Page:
218 Saverio Mascolo (Politecnico di Bari),Claudio Casetti (Politecnico di Torino), Mario Gerla (University of California, Los Angeles), Medy Sanadidi (University of California, Los Angeles), Ren Wang (University of California, Los Angeles) TCP Westwood: End-to-End Bandwidth Estimation for Efficient Transport over Wired and Wireless Networks TCP Westwood (TCPW) is a sender-side modification of the TCP congestion window algorithm that improves upon the performance of TCP Reno in wireline as well as wireless networks. The improvement is most significant in wireless networks with lossy links, since TCP Westwood relies on end-to-end bandwidth estimation to discriminate the cause of packet loss (congestion or wireless channel effect) which is a major problem in TCP Reno. An important distinguishing feature of TCP Westwood with respect to previous wireless TCP extensions is that it does not require inspection and/or interception of TCP packets at intermediate (proxy) nodes. Rather, it fully complies with the end-to-end TCP design principle. The key innovative idea is to continuously measure at the TCP source the rate of the connection by monitoring the rate of returning ACKs. The estimate is then used to compute congestion window and slow start threshold after a congestion episode, that is, after three duplicate acknowledgments or after a timeout. The rationale of this strategy is simple: in contrast with TCP Reno, which "blindly" halves the congestion window after three duplicate ACKs, TCP Westwood attempts to select a slow start threshold and a congestion window which are consistent with the effective bandwidth used at the time congestion is experienced. We call this mechanism faster recovery. The proposed mechanism is particularly effective over wireless links where sporadic losses due to radio channel problems are often misinterpreted as a symptom of congestion by current TCP schemes and thus lead to an unnecessary window reduction. Experimental studies reveal improvements in throughput and performance, as well as in fairness. In addition, friendliness with TCP Reno was observed in a set of experiments showing that TCP Reno connections are not starved by new coming TCPW connections. Most importantly, TCPW is extremely effective in mixed wired and wireless networks where throughput improvements of up to 550% are observed. Finally, TCPW performs almost as well as localized link layer approaches such as the popular Snoop scheme, without incurring the O/H of a specialized link layer protocol.
236 Andreas Savvides (University of California, Los Angeles), Chih-Chien Han (University of California, Los Angeles), Mani Srivastava (UCLA) Dynamic Fine-Grained Localization in Ad-Hoc Networks of Sensors Wireless communication systems have become increasingly common because of advances in radio and embedded system technologies. In recent years, a new class of applications that networks these wireless devices together is evolving. A representative of this class that has received considerable attention from the research community is the wireless sensor network. Such a sensor networks consist of numerous tetherless devices that are released into the environment and organize themselves in an ad-hoc fashion. The goal of the network is to perform a monitoring task, and knowledge the physical location of the individual nodes is therefore essential. Not only is this information needed for the sensor network to report the location where events take place, it also assists in group-querying or routing traffic to a designated geographic destination and provides information on physical network coverage. However, equipping every node with a GPS receiver is not always feasible due to possible obstructions in the path of the satellite signals or energy limitations in the nodes. In this paper, we present a novel location discovery approach, which we call AHLoS (Ad-Hoc Localization System), for wireless sensor networks. Only a small fraction of the nodes start with knowledge of their location and the others dynamically estimate their positions via a distributed algorithm. Furthermore, our algorithm utilizes a new iterative multi-lateration technique, such that all nodes that meet some simple connectivity requirements are eventually able to determine their position. We have analyzed the operation of AHLoS, designed a new testbed of wireless sensor nodes and verified the behavior of our distributed localization technique. The results obtained from the testbed are then incorporated in a simulation platform to perform scalability tests and evaluate the effects of error propagation.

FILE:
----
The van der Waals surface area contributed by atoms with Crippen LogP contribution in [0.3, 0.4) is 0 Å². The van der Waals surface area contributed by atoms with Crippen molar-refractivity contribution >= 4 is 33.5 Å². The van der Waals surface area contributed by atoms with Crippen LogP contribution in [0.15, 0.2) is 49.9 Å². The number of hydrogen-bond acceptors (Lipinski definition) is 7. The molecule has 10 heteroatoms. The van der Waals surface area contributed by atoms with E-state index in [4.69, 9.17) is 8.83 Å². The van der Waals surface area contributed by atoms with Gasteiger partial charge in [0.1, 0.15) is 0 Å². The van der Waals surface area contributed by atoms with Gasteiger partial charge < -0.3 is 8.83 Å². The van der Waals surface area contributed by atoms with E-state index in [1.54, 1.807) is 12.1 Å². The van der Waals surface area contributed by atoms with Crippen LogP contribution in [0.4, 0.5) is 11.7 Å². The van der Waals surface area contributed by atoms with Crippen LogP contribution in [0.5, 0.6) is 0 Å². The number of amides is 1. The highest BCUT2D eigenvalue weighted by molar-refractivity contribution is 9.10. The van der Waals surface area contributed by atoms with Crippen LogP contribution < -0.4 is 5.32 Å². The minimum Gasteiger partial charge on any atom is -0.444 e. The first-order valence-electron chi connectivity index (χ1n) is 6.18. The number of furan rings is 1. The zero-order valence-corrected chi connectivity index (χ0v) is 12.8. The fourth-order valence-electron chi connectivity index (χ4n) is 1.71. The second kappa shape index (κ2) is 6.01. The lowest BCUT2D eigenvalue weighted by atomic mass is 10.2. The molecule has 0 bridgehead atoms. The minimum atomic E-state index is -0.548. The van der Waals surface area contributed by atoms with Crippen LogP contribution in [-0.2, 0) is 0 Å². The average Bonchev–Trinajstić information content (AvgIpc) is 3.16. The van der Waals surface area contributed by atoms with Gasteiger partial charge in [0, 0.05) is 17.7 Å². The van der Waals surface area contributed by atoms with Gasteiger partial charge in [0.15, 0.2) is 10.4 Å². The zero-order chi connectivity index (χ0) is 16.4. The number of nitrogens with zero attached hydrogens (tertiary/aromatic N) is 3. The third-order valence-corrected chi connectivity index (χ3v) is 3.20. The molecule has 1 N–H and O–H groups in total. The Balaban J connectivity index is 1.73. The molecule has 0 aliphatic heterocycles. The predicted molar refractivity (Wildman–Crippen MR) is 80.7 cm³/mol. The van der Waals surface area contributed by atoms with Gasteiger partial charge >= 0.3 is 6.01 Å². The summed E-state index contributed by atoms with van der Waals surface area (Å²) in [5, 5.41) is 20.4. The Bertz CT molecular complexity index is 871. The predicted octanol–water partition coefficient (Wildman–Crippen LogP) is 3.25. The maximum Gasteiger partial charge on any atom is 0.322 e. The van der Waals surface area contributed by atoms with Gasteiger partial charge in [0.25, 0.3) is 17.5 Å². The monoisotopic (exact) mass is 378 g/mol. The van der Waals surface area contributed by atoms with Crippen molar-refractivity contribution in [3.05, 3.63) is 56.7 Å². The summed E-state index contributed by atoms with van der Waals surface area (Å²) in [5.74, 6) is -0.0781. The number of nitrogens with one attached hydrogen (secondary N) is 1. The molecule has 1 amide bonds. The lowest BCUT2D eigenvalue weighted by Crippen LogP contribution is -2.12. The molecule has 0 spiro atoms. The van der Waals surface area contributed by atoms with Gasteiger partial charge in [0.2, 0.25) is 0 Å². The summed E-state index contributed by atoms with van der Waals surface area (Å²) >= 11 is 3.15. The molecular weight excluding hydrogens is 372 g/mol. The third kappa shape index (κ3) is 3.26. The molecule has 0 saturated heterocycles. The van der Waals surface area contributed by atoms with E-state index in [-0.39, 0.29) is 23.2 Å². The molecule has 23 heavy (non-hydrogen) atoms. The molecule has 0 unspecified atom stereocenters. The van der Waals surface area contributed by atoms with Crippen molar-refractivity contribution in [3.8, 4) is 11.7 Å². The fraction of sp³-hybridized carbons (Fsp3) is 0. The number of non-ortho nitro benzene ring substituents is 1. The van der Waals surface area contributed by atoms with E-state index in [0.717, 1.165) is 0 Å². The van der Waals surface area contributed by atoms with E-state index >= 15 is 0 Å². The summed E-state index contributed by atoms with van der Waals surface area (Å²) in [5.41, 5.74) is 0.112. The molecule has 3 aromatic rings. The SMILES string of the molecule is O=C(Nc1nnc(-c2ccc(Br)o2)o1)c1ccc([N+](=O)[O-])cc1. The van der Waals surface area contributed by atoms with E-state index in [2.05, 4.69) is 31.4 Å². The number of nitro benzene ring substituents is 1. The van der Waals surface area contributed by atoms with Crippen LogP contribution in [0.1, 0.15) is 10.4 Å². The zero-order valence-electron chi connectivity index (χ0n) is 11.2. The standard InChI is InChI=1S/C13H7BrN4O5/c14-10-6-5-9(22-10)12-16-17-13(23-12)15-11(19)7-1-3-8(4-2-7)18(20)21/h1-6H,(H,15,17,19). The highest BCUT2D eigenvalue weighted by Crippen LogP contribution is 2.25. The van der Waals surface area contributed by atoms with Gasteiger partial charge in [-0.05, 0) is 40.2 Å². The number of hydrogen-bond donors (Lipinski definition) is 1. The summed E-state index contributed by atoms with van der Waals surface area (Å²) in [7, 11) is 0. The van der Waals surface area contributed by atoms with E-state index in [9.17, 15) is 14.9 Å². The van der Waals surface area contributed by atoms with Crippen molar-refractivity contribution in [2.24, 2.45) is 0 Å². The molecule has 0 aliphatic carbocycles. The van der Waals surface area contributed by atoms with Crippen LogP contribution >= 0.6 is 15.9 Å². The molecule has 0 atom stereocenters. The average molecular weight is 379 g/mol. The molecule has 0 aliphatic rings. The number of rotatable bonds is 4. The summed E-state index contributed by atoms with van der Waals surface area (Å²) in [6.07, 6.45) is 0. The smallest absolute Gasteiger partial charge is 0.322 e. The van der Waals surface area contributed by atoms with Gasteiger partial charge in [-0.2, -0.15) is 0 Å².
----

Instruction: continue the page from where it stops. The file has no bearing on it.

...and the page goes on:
257 Andrew Huang (Stanford University), Benjamin Ling (Stanford University), John Barton (Hewlett-Packard Laboratories), Armando Fox (Standford University) Making Computers Disappear: Appliance Data Services Digital appliances designed to simplify everyday tasks are readily available to end consumers. For example, mobile users can retrieve Web content using handheld devices since content retrieval is well-supported by infrastructure services such as transformational proxies. However, the same type of support is lacking for input-centric devices, those that create content and allow users to share content. This lack of infrastructural support makes input-centric devices hard to use and less useful. The Appliance Data Services project seeks to explore a vision of an appliance computing world where users move data seamlessly among various devices. Based on this vision, we formulate three principles that guide the design of an architecture that helps realize this vision: bring devices to the forefront, minimize the number of device features, and place functionality in the network infrastructure. We evaluate our implementation of the ADS architecture based on these principles, and build applications using the ADS framework to evaluate the ease with which appliance computing applications can be built using the framework. We find that it is relatively simple to build and extend applications on ADS that make using digital devices easier, and results in the devices themselves becoming more useful.